For example, according to the specifications of U.S. Pat. No. 4,833,048 and Japanese Patent No. 2,715,778, a battery using an organic compound having a disulfide bond in a positive electrode have been disclosed. It utilizes, as a principle of a battery, an electrochemical oxidation-reduction reaction associated with formation and dissociation of a disulfide bond. These batteries use electrode materials comprised of elements with a smaller specific gravity such as sulfur and carbon as main components. These materials are effective to some extent in providing a large-capacity battery with a higher energy density. However, the problem remains that the capacity is liable to decrease after repeating the charge and discharge cycle, due to a diffusion of active material to electrolyte solution, and that the efficiency in reformation of a dissociated bond is small.

On the other hand, as a battery utilizing an organic compound, a battery using a conductive polymer as an electrode material, has also been suggested. This is a battery whose principle is doping and undoping reactions of electrolyte ions on the conductive polymer. The doping reaction as used herein is a reaction of stabilizing excitons such as charged solitons and polarons generated by oxidation or reduction of a conductive polymer by counter ions. On the other hand, a undoping reaction as used herein refers to a reaction which is opposite to the above doping reaction and in which excitons stabilized by counter ions are electrochemically oxidized or reduced. According to the specification of U.S. Pat. No. 4,442,187, a battery using conductive polymer such as this as a positive electrode or negative electrode material is disclosed. This battery is comprised of elements with a smaller specific gravity such as carbon and nitrogen only. Its development as a large-capacity battery has been expected.

A conductive polymer, however, has a property that excitons generated by oxidation or reduction are delocalized over a wide region of π-electron conjugated system and interacted with each other. It results in a limitation to a concentration of excitons generated, and therefore, a capacity of a battery is restricted. Thus, a battery using a conductive polymer as an electrode material is effective to some extent in terms of weight reduction, but there's much room for improvement in terms of increase in a capacity.

As described above, there have been various proposals for a battery which does not use a transition metal containing active material, in an attempt to achieve a large-capacity battery. There have been, however, provided no stable batteries with a higher energy density and a large capacity yet.

As described above, in a lithium-ion battery using a transition metal oxide in a positive electrode, a specific gravity of the element is high that it has been theoretically difficult to prepare a battery with a larger capacity than that currently used. There have been various proposals for a battery which does not use a transition metal containing active material, in an attempt to achieve a large-capacity battery. There have been, however, provided no stable batteries with a higher energy density and a large capacity yet.

DISCLOSURE OF THE INVENTION

An object of the present invention is to provide a secondary battery with superior charge and discharge cycle characteristics, a higher energy density, and a larger capacity.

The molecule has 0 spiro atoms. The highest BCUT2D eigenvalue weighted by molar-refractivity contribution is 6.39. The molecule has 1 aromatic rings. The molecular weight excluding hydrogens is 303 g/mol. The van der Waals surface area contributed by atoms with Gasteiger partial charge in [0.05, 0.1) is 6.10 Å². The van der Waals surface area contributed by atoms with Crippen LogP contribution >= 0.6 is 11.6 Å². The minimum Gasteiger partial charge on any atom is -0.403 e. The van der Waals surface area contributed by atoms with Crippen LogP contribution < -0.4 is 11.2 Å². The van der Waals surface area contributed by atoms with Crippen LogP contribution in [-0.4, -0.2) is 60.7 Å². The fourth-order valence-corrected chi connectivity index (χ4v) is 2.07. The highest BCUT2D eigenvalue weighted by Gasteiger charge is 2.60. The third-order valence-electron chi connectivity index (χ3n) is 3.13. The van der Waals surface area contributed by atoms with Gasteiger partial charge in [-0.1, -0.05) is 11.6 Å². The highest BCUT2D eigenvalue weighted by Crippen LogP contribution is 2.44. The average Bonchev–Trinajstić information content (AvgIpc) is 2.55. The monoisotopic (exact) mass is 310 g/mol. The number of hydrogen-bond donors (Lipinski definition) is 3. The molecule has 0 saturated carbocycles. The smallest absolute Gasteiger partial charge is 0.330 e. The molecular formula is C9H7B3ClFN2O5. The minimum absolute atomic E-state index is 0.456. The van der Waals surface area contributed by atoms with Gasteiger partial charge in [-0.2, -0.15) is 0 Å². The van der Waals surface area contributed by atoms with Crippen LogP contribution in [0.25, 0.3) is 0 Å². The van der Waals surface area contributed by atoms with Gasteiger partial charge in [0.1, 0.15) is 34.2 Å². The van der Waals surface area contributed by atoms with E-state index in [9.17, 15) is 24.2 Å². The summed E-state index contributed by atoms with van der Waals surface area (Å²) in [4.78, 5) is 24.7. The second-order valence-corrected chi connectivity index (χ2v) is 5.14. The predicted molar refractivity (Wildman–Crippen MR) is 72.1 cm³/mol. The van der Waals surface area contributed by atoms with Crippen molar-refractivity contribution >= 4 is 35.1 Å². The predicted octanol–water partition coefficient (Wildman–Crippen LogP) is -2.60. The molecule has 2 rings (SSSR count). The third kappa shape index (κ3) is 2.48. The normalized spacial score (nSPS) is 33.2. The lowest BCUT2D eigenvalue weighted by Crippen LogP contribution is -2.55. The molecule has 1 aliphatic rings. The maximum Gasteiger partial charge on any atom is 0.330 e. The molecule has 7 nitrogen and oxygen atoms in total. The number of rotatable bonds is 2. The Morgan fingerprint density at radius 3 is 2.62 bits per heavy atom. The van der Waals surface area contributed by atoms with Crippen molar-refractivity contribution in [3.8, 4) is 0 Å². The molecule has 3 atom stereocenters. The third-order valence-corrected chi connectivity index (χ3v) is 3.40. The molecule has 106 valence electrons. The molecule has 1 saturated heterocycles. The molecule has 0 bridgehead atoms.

As a result of extensive and thorough research, the inventors found out that a specific organic compound which was not utilized as an active material of an electrode despite of the fact that it is being comprised of low-weight atoms only, that is, a polymer having a repeating unit represented by formula (1) inside the molecule, can be used as an active material of the electrode. According to the present invention, by using a polymer having a repeating unit represented by formula (1) inside the molecule, a large-capacity and higher density of electrode is obtained, therefore, providing higher energy density, larger capacity and excellence in charge and discharge stability.

That is, according to the present invention, a secondary battery having at least a positive electrode, a negative electrode and an electrolyte, wherein an active material of at least one of the positive electrode and the negative electrode includes a polymer having a repeating unit represented by formula (1).

(Referring to formula (1), R1, R2, R3 and R4 each independently represents hydrogen atom, substituted or unsubstituted alkyl group, substituted or unsubstituted aromatic hydrocarbons, substituted or unsubstituted hetroaromatic groups, halogen atom, or alkylene group that may contain either one or both of R1 and R3, and R2 and R4, forming a ring.)

In addition, the present invention relates to a secondary battery containing a polymer as a positive electrode active material.

Referring to the secondary battery, since an electrode active material is oxidized or reduced by the electrode reaction, the electrode active material may take form either in a starting state and an oxidized or reduced state.

In the present invention, a polymer is contained in the electrode either in a starting state and oxidized or reduced state.

In other words, the present invention relates to a secondary battery characterized by a polymer having a repeating unit represented by formula (1) as a reactant or product of an electrode reaction of at least one of the positive electrode and the negative electrode. According to another aspect of the present invention it relates to the secondary battery having the polymer as a reactant or product of the positive electrode reaction.

In another aspect of the present invention, it relates to a secondary battery which is characterized by a compound obtained by forming a polymer having a repeating unit represented by formula (1) which is contained in at least one of the reactions of the positive electrode and negative electrode. The polymer is contained in the electrode as an intermediate body of the electrode reaction. Also the present invention relates to the secondary battery containing the compound in a positive electrode.